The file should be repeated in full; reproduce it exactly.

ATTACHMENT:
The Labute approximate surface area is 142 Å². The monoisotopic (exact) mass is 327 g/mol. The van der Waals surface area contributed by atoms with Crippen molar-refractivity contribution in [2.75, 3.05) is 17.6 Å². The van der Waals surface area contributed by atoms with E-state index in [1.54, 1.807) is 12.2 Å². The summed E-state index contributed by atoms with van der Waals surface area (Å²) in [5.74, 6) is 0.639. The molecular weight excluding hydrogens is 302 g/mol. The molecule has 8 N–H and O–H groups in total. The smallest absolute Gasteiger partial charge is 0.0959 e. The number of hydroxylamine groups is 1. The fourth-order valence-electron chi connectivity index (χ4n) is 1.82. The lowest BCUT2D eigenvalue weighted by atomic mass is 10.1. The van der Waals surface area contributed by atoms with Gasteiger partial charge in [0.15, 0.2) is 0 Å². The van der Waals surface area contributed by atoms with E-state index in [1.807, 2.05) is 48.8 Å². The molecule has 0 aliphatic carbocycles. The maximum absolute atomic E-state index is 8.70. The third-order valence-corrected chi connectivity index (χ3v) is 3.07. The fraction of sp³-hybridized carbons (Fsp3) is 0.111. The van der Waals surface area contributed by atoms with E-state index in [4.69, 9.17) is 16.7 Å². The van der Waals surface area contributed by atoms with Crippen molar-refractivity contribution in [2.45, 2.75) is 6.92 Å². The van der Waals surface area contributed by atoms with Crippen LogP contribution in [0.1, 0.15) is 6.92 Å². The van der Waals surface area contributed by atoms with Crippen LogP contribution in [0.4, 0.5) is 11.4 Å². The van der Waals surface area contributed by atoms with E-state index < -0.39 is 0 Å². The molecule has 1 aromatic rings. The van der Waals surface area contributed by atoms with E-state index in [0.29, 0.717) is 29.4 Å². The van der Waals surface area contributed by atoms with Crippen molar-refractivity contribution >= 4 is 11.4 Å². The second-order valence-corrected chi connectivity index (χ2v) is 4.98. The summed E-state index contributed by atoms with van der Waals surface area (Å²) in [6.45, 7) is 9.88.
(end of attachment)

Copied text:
The Labute approximate surface area is 142 Å². The monoisotopic (exact) mass is 327 g/mol. The van der Waals surface area contributed by atoms with Crippen molar-refractivity contribution in [2.75, 3.05) is 17.6 Å². The van der Waals surface area contributed by atoms with E-state index in [1.54, 1.807) is 12.2 Å². The summed E-state index contributed by atoms with van der Waals surface area (Å²) in [5.74, 6) is 0.639. The molecular weight excluding hydrogens is 302 g/mol. The molecule has 8 N–H and O–H groups in total. The smallest absolute Gasteiger partial charge is 0.0959 e. The number of hydroxylamine groups is 1. The fourth-order valence-electron chi connectivity index (χ4n) is 1.82. The lowest BCUT2D eigenvalue weighted by atomic mass is 10.1. The van der Waals surface area contributed by atoms with Gasteiger partial charge in [0.15, 0.2) is 0 Å². The van der Waals surface area contributed by atoms with E-state index in [1.807, 2.05) is 48.8 Å². The molecule has 0 aliphatic carbocycles. The maximum absolute atomic E-state index is 8.70. The third-order valence-corrected chi connectivity index (χ3v) is 3.07. The fraction of sp³-hybridized carbons (Fsp3) is 0.111. The van der Waals surface area contributed by atoms with E-state index in [4.69, 9.17) is 16.7 Å². The van der Waals surface area contributed by atoms with Crippen molar-refractivity contribution in [2.45, 2.75) is 6.92 Å². The van der Waals surface area contributed by atoms with Crippen LogP contribution in [0.1, 0.15) is 6.92 Å². The van der Waals surface area contributed by atoms with Crippen LogP contribution in [0.4, 0.5) is 11.4 Å². The van der Waals surface area contributed by atoms with E-state index < -0.39 is 0 Å². The molecule has 1 aromatic rings. The van der Waals surface area contributed by atoms with E-state index in [0.29, 0.717) is 29.4 Å². The van der Waals surface area contributed by atoms with Crippen molar-refractivity contribution >= 4 is 11.4 Å². The second-order valence-corrected chi connectivity index (χ2v) is 4.98. The summed E-state index contributed by atoms with van der Waals surface area (Å²) in [6.45, 7) is 9.88.